DNAinfo.com Why New School Seats Aren’t Keeping Pace With City's Housing Boom by Amy Zimmer
MANHATTAN — As residential construction booms across the boroughs, many parents worry that school construction isn’t keeping pace.
The city’s Department of Buildings authorized permits for more than 56,500 new residential units in nearly 2,000 buildings in 2015 — an almost 180 percent increase from the year before, according to a recent analysis from the New York Building Congress.
“The number of residential permits issued in New York City last year was nothing short of epic,” Building Congress President Richard T. Anderson said, noting how the looming expiration of the state’s 421-a tax abatement in January of this year pushed developers to get permits approved in time to qualify.
While new development has since fallen precipitously after 421-a’s demise — the DOB approved only 453 units for construction in January, which was below the average number of permits issued during the height of the financial crisis, the Real Deal found— another surge of new construction is still on the horizon with Mayor Bill de Blasio’s pledge to build 80,000 units of affordable housing over 10 years.
Here's why many families are bracing for potential shortfalls of school seats across the city.
1. The Department of Education itself has acknowledged it’s not funding enough seats.
The DOE’s 5-year capital plan, which spans 2015 to 2019, funds a total of 44,000 seats — 11,000 of which were added in a recent amendment that’s expected to be voted on Wednesday by the Panel for Educational Policy.
The amendment brings the total amount spent on new capacity to $4.5 billion.
DOE officials, however, had admitted they aren’t funding the total number of seats that will be needed to meet future demand. For that, they’d need to fund about 38,000 more seats.
2. Even when DOE officials say they're meeting projected needs, the numbers show otherwise.
The most glaring disconnect between a rash of new development and the number of planned school seats is in District 2 — which spans from TriBeCa and Greenwich Village to Gramercy and the Upper East Side.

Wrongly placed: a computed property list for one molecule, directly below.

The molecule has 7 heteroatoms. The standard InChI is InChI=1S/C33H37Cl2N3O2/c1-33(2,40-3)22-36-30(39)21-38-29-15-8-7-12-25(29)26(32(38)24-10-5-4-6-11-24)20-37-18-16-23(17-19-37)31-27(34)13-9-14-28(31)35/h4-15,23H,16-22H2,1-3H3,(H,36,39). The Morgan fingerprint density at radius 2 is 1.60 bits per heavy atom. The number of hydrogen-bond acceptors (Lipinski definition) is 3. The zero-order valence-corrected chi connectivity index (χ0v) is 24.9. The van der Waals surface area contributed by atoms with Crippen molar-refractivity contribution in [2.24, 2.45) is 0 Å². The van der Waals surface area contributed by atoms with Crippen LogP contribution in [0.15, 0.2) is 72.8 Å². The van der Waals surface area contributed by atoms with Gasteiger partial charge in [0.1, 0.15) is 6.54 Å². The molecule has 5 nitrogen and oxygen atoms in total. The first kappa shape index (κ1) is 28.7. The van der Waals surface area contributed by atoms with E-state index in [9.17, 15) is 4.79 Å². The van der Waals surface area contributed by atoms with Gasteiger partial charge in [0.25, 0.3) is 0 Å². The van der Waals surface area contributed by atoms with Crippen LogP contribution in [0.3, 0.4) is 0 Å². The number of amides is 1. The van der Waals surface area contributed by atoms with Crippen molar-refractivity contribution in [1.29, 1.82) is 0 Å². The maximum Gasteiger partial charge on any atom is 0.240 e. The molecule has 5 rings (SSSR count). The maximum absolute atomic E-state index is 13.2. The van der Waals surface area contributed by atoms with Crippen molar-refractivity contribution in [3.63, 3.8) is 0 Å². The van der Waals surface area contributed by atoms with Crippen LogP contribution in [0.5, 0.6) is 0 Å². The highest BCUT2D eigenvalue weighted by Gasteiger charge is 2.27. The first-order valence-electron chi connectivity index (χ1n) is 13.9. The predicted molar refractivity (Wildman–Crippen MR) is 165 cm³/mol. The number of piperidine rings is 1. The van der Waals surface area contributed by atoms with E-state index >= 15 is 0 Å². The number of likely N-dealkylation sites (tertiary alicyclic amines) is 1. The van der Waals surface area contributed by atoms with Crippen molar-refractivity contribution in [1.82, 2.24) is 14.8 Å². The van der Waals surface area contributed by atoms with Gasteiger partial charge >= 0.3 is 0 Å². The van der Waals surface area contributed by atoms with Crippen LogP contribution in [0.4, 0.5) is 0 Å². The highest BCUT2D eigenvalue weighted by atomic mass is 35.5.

An estimated 7,300 additional elementary and middle school and nearly 3,000 more high school students are expected by 2019, according to an analysis from Class Size Matters.
But the DOE’s capital plan only funds 3,232 and claims those seats will meet 99 percent of the district’s needs, noted Leonie Haimson, from the advocacy group.
“We should require more accurate and transparent enrollment projections by independent experts, given the DOE claims that 3,232 seats in the capital plan in District 2 will meet 99 percent of the need, while housing starts data indicate this will likely meet less than half of the actual need,” she said.
3. The city uses outmoded data for its projections, many say.
The DOE makes capital plans every 5 years, but often makes amendments annually. To make predictions of where seats will be needed, the DOE looks at housing permit data and household size data — from the 2000 Census, which captures a different real estate landscape than today's, especially in Manhattan, where there's been a baby boom and a surge in new development with sprawling units targeting families who want to stay in the city.
For Manhattan, the DOE uses a ratio of 0.12 pre-K-to-fifth grader for every new unit.
That’s much lower than the ratio used for Brooklyn, which expects 0.29 pre-K-to-fifth graders for each new unit. The Bronx’s ratio is 0.39 pre-K-to-fifth grader for every new unit.